Teenage survivors of sexual assault have a new resource: Safe Shores’ Teen Advocates. While Safe Shores has always served child survivors from age zero to seventeen, the implementation of the Sexual Assault Victims Rights Act Amendment (SAVRAA) of 2019 gives us new tools for responding to adolescents’ unique needs in ways that respect their rights, agency, and dignity.
When There’s Support, Teens Talk
After experiencing a sexual assault by a family friend, Annie wasn’t sure who she could talk to. Annie was nervous to report the assault to the police because she had never talked in detail about her experience to anyone. As the days went by, feelings of anxiety and shame continued to build, and she knew she needed to ask for help. She decided to tell a trusted teacher at her high school and was connected to a Teen Advocate at Safe Shores. Because she had an advocate, Annie didn’t have to talk to the police straight away or tell her parents before she was ready.
Having an advocate made Annie feel like she could discuss her concerns without being judged. While texting her Teen Advocate, she explained she had finally told her teacher because she wanted to talk to a therapist about her increasing anxiety and feelings of shame after the assault. However, she worried that if she opened up to her parents, they wouldn’t believe her, or that they would tell everyone at her church what had occurred. Annie also texted her advocate that she might be able to talk about her experience with both law enforcement and her parents, but that she didn’t want to do it alone.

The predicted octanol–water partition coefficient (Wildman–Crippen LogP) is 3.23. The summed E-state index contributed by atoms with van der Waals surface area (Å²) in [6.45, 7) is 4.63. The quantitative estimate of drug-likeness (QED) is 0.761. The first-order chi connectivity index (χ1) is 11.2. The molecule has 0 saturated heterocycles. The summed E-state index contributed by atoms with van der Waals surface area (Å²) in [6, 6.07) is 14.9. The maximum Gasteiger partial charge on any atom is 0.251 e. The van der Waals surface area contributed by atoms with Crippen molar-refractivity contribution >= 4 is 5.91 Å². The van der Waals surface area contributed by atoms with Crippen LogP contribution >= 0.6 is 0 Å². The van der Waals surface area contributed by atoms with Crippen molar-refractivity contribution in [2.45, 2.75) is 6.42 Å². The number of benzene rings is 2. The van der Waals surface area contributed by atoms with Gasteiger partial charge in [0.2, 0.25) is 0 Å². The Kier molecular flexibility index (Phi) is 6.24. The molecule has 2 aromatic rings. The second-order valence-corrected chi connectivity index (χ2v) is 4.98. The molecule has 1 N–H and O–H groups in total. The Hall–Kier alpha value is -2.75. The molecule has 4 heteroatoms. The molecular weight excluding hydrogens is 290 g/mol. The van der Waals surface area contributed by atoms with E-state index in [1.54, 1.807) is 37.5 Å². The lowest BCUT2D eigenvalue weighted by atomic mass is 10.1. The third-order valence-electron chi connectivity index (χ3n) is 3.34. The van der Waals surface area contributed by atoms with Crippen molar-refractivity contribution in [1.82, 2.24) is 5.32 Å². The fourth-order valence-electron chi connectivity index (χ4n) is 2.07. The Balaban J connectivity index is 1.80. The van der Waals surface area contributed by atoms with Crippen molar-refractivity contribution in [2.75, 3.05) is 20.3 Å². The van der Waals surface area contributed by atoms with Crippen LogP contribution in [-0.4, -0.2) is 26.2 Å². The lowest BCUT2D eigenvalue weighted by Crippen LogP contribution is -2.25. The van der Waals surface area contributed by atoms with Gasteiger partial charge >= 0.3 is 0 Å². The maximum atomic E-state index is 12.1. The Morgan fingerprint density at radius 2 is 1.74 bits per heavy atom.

Annie’s Teen Advocate was there during the interview with law enforcement and helped her prepare to tell her parents. Together, Annie and her advocate explored what felt important for Annie to say, prepared for possible reactions, and discussed how she could regulate her emotions in case she became upset by the conversation with her parents. When the time came for Annie to tell her parents, her Teen Advocate was there to support her.
Though they were upset about what had happened to their daughter and didn’t understand why she hadn’t told them sooner, Annie’s parents wanted to learn how to best support her. The Teen Advocate explained that it was normal for teens not to share this kind of information with parents right away, and gave them tips on how to support Annie in making choices about her healing process. Annie’s advocate encouraged them to take Annie to her therapy appointments, not disclose what happened to her outside of who she chose to tell, and to help Annie create a safety plan to ensure she would never again see the family friend who assaulted her.
Now, Annie is receiving therapy services and has the support of her parents. She still texts with her Teen Advocate frequently for emotional support and to receive updates about her case.
When you donate to Safe Shores, you are supporting programs that recognize and respect the unique developmental and cultural needs of each client. Thank you for helping to provide support to clients like Annie!